That is very interesting. I have made attempts in my life not so much to make a film, but to film something. I really like this idea of capturing moments. I also really like installations with video, but I am also need the physicality of them. I don’t think I would like to do a film that could only be shown on a screen or projection. I’m thinking about Introducing a microscope or cameras with  a live feed into an installation. So that you get different perspectives of the same physical object. Because I mean, there is a lot of stuff happening inside it, which we don’t notice at first. I want to show that there are a lot of layers, like a lot of dimensional space.

What subjects do interest you now, at this moment in time?

Well, for quite some time I was researching on the Garden of Eden and gardening in general. It’s really a very interesting topic. I think it’s much broader than people think, because it’s like the history of how we deal with plants and other living beings. The Garden of Eden is also a holy place. Overall, I think the human environment is a topic that is very present in my work. So gardening in a way, is like a different entry point to this. It’s also about redefining nature.

And what do you expect from the Invest studio visits? Do you like talking about your work?

Well, I’m very curious. I mean, it’s been a while since I have talked to new people about my work. I mostly like to talk about my previous work, because I then have already thought about it for a long time. When I’m in the process of making, I usually don’t.

We talk a lot about the international crisis that is going on these days. Does this distract you from your work?

Yeah, certainly. I start every day reading the news. Seeing all these horrible things, is not a good start of the day. From my father’s side I have family in the Donbas and I visited Mariupol when I was about  10 years old. It is crazy to know that the city is just not there anymore. It’s horrific and confusing. And I live a normal life here in The Hague, while my home country is being used to facilitate this war.

Does it change the picture of your personal background?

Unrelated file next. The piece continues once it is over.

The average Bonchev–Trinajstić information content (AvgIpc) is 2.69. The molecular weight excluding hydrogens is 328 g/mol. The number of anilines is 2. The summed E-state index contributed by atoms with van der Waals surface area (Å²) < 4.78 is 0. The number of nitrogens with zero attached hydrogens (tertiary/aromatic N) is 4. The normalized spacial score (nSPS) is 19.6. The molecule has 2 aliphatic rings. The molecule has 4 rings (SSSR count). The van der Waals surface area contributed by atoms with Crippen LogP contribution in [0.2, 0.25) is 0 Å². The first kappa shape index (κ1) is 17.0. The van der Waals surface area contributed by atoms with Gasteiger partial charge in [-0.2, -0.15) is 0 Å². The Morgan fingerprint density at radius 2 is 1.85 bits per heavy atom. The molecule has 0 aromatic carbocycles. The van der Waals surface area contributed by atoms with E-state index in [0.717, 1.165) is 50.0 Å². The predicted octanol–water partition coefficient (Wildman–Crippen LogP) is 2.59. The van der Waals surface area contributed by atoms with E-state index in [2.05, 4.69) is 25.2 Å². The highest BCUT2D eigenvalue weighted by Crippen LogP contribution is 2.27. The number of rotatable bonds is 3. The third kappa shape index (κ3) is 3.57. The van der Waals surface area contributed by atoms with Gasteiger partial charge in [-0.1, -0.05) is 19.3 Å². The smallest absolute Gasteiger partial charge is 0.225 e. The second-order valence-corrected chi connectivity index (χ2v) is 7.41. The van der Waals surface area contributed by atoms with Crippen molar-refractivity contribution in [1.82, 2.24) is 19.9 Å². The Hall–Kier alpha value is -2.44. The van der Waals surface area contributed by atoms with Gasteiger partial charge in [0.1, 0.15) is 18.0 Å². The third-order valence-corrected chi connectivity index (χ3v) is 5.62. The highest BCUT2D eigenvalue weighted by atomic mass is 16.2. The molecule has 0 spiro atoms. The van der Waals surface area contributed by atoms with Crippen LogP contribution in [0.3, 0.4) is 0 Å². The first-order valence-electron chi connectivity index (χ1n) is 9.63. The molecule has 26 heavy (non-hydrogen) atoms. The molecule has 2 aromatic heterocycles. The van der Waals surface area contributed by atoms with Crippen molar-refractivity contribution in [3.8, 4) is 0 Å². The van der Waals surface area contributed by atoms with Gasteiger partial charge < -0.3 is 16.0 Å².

It’s hard to say, I guess. I mean, definitely. This period of me maturing as a human. When I was 18, during the Crimea crisis, I didn’t really think much about Belarus. I wasn’t paying attention at all. I was locked in my own self. And now, this is a different period in my life, where I think a lot about. It’s been actually such a long time since I lived in Belarus. So I guess the current events are really reshaping my identity. Back then it was a relatively stable period and of course childhood memories are so different. But this feeling of propaganda was there already since early age, and also this authoritarian atmosphere. I felt it since I was a child, and I hated it. Now realizing that I’ve been here for seven years is actually quite long. And my plan is to apply for the Rijksakademie. There comes a point when you think I’m longer here, than I was there.

Stroom Invest Week is an annual 4-day program for artists who were granted the PRO Invest subsidy. This subsidy supports young artists based in The Hague to develop their artistic practice so that artists and graduates of the art academy can continue to live and work in The Hague. To give the artists extra incentive, Stroom organises this week consisting of studio visits, presentations and several informal meetings. The intent is to broaden the visibility of artists from The Hague through future exhibitions, presentations and exchange programs. Stroom Invest Week 2022 will take place from 7 to 10th of June.